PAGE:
He shrugged. “That’s what happens when you have CPTSD.” Complex PTSD. I’d looked it up after he told me he had it. Symptoms included hyper-vigilance, or being constantly on guard for threats. Unlike regular PTSD, which was caused by a singular traumatic event, complex PTSD resulted from longlasting trauma that continued for months or even years. My heart squeezed at the thought of what he must’ve gone through to be diagnosed with the condition. “Does the art help?” “Kind of.” Rhys’s face was unreadable. “But I haven’t been able to draw anything in months.” He jerked his chin toward the table. “I was just messing around. Seeing what I came up with.” “When you do, I want to see it. I love a good security alarm sketch,” I joked before I remembered we only had one week left together. My smile faded. Rhys watched me closely. “If that’s what you want.” I wanted a lot of things, but none of them had to do with art. “Can I tell you something, Mr. Larsen?” He dipped his head. “I’m going to miss you.” He went still, so still I thought he didn’t hear me. Then, in an uncharacteristically, achingly soft voice, he said, “I’m going to miss you too, princess.” So don’t go. There had to be a way he could stay. He wasn’t part of the Royal Guard, but he’d been with me for two years. I didn’t see why I had to change guards just because I was moving back to Eldorra. Except for, of course, the fact Rhys would have to move to Eldorra with me. He may have lived with me all this time, but there was a difference between live-in protection in the U.S. and moving to a different country for an indeterminate length of time. Plus, he’d resigned first.
Even if I convinced the palace to extend his contract, would he be willing to accept the offer? I’d been too afraid to ask in case he said no, but the clock was ticking. A loud pop went off in the distance before I could broach the subject, and Rhys turned sharply to see fireworks explode in the sky. He relaxed. I didn’t, because I finally understood why he’d never taken his shirt off around me before. His back—his strong, beautiful back—was covered with scars. They crisscrossed his skin in angry, near-white slashes, peppered with a few round marks I was positive were cigarette burn scars. Judging by the way Rhys’s shoulders tensed, he must’ve realized his mistake, but he didn’t hide them again. There was no point. I’d already seen them, and we both knew it. “What happened?” I whispered. There was a long silence before he responded. “My mother liked her belt,” he said flatly. I sucked in a breath, and my stomach lurched with nausea. His mother did that to him? “No one said or did anything? Teachers, neighbors?” I couldn’t imagine abuse of that level going unnoticed. Rhys shrugged. “There were plenty of kids in bad home situations where I came from. Some of them had it a lot worse than me. One kid getting ‘disciplined’ wasn’t going to raise any eyebrows.” I wanted to cry at the thought of young Rhys so alone he was nothing more than a statistic to those who should’ve looked out for him. I didn’t hate a lot of people, but I suddenly hated everyone who knew or suspected what he’d been going through and didn’t do a damn thing about it.
“Why would she do this?” I brushed my fingers over his back, my touch so light it was barely a touch. His muscles bunched beneath my fingers, but he didn’t pull away. “Let me tell you a story,” he said. “It’s about a beautiful young girl who grew up in a small, shitty town she’d always dreamed of escaping. One day, she met a man who was in town for a few months for business. He was handsome. Charming. He promised he’d take her with him when he left, and she believed him. She fell in love, and they had a passionate affair. But then, she got pregnant. And when she told this man who’d claimed to love her, he grew angry and accused her of trying to trap him. The next day, he was gone. Just like that. No trace of where he went, and it turned out even the name he gave her was fake. She was alone, pregnant, and broke. No friends and parents to help her out. She kept the baby, perhaps out of hope the man would return for them one day, but he never did. She turned to drugs and alcohol for comfort, and she became a different person. Meaner. Harder. She blamed the kid for ruining her chance at happiness, and she took out her anger and frustration on him. Usually with a belt.” As he spoke, his voice so low I could barely hear him, the pieces fell into place one by one. Why Rhys refused to drink, why he rarely talked about his family and childhood, his CPTSD…perhaps it was the result of his childhood as much as it had been his military service. A small part of me empathized with his mother and the pain she must’ve gone through, but no amount of pain justified taking it out on an innocent child. “It wasn’t the boy’s fault,” I said. A tear slid down my cheek before I could stop it. “I hope he knows that.” “He knows,” Rhys said. He rubbed my tear away with his thumb. “Don’t cry for him, princess. He’s all right.” For some reason, that made me cry harder. It was the first time I’d cried in front of anyone since my dad died, and I would’ve been embarrassed had I not been so heartbroken.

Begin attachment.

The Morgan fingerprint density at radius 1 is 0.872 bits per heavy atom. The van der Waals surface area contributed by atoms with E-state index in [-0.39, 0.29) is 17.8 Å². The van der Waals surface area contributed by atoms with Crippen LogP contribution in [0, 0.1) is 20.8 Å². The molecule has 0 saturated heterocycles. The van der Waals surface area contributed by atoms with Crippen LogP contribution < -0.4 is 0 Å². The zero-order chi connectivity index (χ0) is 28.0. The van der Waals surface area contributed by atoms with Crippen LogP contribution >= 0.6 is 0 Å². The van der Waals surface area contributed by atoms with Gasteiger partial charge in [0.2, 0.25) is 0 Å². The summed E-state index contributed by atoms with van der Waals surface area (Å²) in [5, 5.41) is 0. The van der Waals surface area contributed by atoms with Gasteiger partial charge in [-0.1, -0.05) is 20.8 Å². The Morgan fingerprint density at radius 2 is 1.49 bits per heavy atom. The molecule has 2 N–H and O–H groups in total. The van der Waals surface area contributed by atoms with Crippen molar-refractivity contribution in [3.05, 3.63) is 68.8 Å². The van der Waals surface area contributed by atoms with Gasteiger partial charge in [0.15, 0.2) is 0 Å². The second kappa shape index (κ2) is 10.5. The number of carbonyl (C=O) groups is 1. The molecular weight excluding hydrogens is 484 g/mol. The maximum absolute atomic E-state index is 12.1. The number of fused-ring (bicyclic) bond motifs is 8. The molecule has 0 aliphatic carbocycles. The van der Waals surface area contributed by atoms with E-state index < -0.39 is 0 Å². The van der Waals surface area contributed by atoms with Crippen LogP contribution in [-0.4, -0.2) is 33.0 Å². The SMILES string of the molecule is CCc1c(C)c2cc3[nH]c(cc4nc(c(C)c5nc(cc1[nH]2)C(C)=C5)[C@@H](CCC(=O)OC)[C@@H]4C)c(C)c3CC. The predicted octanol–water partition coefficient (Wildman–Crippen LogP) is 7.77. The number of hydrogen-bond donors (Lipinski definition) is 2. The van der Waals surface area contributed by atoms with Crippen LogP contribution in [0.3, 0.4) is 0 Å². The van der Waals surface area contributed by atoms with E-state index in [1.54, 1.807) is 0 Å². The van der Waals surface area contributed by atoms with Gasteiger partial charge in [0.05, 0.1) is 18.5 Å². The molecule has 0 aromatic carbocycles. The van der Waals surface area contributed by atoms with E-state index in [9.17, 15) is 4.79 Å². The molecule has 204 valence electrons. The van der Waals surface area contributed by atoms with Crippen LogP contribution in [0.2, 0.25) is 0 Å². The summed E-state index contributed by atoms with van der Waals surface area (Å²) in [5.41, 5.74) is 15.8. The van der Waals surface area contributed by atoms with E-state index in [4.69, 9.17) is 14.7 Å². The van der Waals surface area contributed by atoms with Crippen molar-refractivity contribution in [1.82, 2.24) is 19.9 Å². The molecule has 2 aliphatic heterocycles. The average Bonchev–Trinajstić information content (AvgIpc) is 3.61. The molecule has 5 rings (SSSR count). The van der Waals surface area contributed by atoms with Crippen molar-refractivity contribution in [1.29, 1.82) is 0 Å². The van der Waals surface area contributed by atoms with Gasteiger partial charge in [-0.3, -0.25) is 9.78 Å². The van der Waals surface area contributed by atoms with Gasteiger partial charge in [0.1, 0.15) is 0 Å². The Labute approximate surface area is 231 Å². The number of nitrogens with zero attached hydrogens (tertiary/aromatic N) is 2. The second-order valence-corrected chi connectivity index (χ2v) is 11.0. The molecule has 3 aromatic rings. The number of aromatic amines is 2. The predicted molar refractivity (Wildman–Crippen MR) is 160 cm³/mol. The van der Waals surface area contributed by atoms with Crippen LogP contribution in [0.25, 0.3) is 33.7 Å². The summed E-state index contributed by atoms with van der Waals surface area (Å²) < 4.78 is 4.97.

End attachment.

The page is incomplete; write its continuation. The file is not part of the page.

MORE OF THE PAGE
“Shhh.” He wiped away another tear, his brows drawn into a deep frown. “I shouldn’t have told you. It’s not the best way to end a vacation.” “No. I’m glad you did.” I reached up and covered his hand with mine before he could pull away. “Thank you for sharing it with me. It means a lot.” It was the most Rhys had opened up to me since we met, and I wasn’t taking it for granted. “It’s just a story.” But his eyes were stormy with emotion. “There’s no such thing as just a story. Every story is important. Including yours.” Especially yours. I released his hand and swam around to his back, where I brushed my fingers over his skin again before pressing the smallest, gentlest of kisses on one of the scars. “Is this okay?” I whispered. His muscles bunched further, so tense they trembled beneath my touch, but he responded with a tight nod. I kissed another scar. Then another. Everything was silent except for Rhys’s ragged breaths and the faint roar of the ocean in the distance. I’d stopped crying, but my heart still ached for him. For us. For everything we could never be because we lived in the world we lived in. But right now, the rest of the world didn’t exist, and tomorrow hadn’t come yet. Last chance. “Kiss me,” I said softly. A shudder rolled through him. “Princess…” The nickname came out low and rough. Pained. “We can’t. You’re my client.” “Not here.” I wrapped my arms around him and placed one hand on his chest, where his heart pumped fast and hard beneath my touch. “Here, I’m just me, and you’re just you. Bucket list number four, Mr. Larsen. Remember?”
“You don’t know what you’re asking me.” “Yes, I do. I’m not drunk like I was the night after Borgia. I know exactly what I’m doing.” I held my breath. “The question is, do you?” I couldn’t see his face, but I could practically see the war raging inside him. He wanted me. I knew he did. But I didn’t know whether that was enough. The water rippled around us. More fireworks exploded in the distance. And still, Rhys didn’t answer. Just when I thought he would shut me down and walk away, he let out a low curse, turned, and yanked me to him, and I only had time to draw a quick breath before his hand fisted my hair and his mouth crashed down on mine.